Ask Away Blog: The Oral Health Issues You Need To Keep An Eye On

The Oral Health Issues You Need To Keep An Eye On

Monday, November 16, 2020

 

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In childhood, most of us learn to be fearful of visits to the dentist. Even if we are careful to keep up with our dental hygiene regime, the impact of that chair and those implements is enough to give nightmares. On the positive side, it is usually incentive enough to keep a good dental care regime up beyond childhood, because none of us wants to go back there in a hurry. As adults, we may go back occasionally for a check-up, but visits to the dentist are really more of an “in extremis” measure the older we get.

Nonetheless, our oral health needs to be monitored just like every other aspect of our physical wellbeing. Not only can things go wrong with our teeth and the surrounding area, but issues that begin in the mouth can spread to the rest of the body. Indeed, it is not unheard-of for a dentist, or other doctor who focuses on the mouth, to identify issues that could require acute, life-saving care. So it makes sense for you to be very careful with your teeth and keep an eye out for the following issues.

Toothache

In many cases, the first we know of an oral health issue is when we have pain in the dental area. Toothache can be a sign of any one of a number of issues. Most usually it is simply a response to a cavity forming, but that doesn’t mean we can be laissez-faire with getting it treated. Cavities create the opportunity for other, worse afflictions, which can include gum infections and if left untreated can become abscesses.

If you have toothache that persists for longer than a few minutes, it’s worth making an appointment to get things checked out. It may be nothing that needs follow-up treatment - but on the other hand, a quick appointment can stop it from becoming a labour-intensive, uncomfortable and expensive recurring issue.

Bleeding gums

Spotting blood in the sink when you are brushing your teeth can be disquieting but, as with toothache, it doesn’t mean that you necessarily have any issue that needs prolonged attention. Particularly if you have been brushing more or harder than usual, or if you have recently begun using dental floss, it’s not a sign of anything concerning. However, if neither of these is the case, it may be time to see a dentist or the periodontist who dentists trust with gum issues. Gingivitis, an early and reversible gum infection, may be at fault for your issues.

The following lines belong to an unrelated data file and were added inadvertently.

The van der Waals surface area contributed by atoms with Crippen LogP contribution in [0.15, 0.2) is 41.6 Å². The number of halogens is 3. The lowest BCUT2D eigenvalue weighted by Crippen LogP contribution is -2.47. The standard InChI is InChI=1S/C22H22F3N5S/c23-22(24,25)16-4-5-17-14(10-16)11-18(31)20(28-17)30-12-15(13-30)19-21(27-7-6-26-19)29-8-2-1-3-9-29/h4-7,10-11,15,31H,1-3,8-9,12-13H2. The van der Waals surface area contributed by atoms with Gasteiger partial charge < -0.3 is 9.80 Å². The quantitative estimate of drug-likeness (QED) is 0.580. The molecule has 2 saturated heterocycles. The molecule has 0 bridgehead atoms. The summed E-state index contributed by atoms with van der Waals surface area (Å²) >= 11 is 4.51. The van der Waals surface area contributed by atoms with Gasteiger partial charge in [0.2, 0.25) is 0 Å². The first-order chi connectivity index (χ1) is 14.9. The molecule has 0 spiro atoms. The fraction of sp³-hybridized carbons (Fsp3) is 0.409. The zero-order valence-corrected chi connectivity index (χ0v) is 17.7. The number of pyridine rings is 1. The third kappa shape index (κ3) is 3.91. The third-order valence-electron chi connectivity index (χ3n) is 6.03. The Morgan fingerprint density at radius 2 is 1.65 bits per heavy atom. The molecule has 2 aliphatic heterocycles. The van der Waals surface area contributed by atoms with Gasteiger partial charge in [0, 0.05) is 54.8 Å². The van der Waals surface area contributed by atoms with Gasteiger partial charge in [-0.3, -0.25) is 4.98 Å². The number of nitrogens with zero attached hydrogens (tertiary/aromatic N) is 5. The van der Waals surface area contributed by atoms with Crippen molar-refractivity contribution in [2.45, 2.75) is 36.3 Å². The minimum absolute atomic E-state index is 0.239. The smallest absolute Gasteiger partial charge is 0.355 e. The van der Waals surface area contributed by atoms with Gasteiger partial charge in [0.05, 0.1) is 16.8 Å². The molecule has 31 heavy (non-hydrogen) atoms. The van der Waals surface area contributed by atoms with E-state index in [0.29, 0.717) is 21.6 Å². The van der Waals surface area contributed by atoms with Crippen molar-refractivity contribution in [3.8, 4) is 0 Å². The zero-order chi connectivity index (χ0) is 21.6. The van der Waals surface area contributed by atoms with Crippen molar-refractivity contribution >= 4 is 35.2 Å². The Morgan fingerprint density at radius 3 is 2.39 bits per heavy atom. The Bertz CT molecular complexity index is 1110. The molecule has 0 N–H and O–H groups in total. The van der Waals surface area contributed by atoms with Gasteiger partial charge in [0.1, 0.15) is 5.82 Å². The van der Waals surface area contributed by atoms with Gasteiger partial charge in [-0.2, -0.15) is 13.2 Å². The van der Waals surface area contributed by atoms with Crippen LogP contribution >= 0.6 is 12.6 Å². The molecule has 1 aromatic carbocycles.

A close look at your gums can reveal that you are at risk from, or may already be suffering from, conditions as diverse as diabetes and even heart disease. Your dentist or periodontist is trained to look for tell-tale signals that may have passed you by in the course of daily brushing. For your part, it is wise to be awake to any different sensations in your gums, whether during brushing or at other times. If your bite feels a little “spongey”, you may also be well advised to seek help.

Abnormalities of the jaw

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Your jaw is a part of the body that carries an exceptional amount of force and strength, and whose importance you are unlikely to realize until you find it compromised. Your dentist may take an X-ray of your mouth while seeking to diagnose another issue and, while looking at the pictures, recognize the signs of bone density loss. This can be the first sign of osteoporosis, which has clear implications for the rest of the body, so if you perceive any signs of weakness in the jaw it is worth making an early appointment to see a dentist.

There are numerous conditions that can cause your jaw to function below its usual efficiency. One such issue is temporomandibular joint (TMJ) disorder, which can have a laundry list of knock-on effects that will make life pretty uncomfortable. Often the first sign of TMJ is a pain or clicking noise coming from the jaw, so don’t ignore any of these warnings. Your jaw may “pop” when you open your mouth particularly wide; if this is an isolated occurrence you may not need to worry, but if you notice pain or noises continuing it is wise to take action before it gets worse.

If something goes wrong with your mouth, teeth, or the area around them, it is time to make a dental appointment and get it dealt with quickly. Even if you still carry around the childhood trauma of dentist visits, it’s beneficial to do something about these issues.


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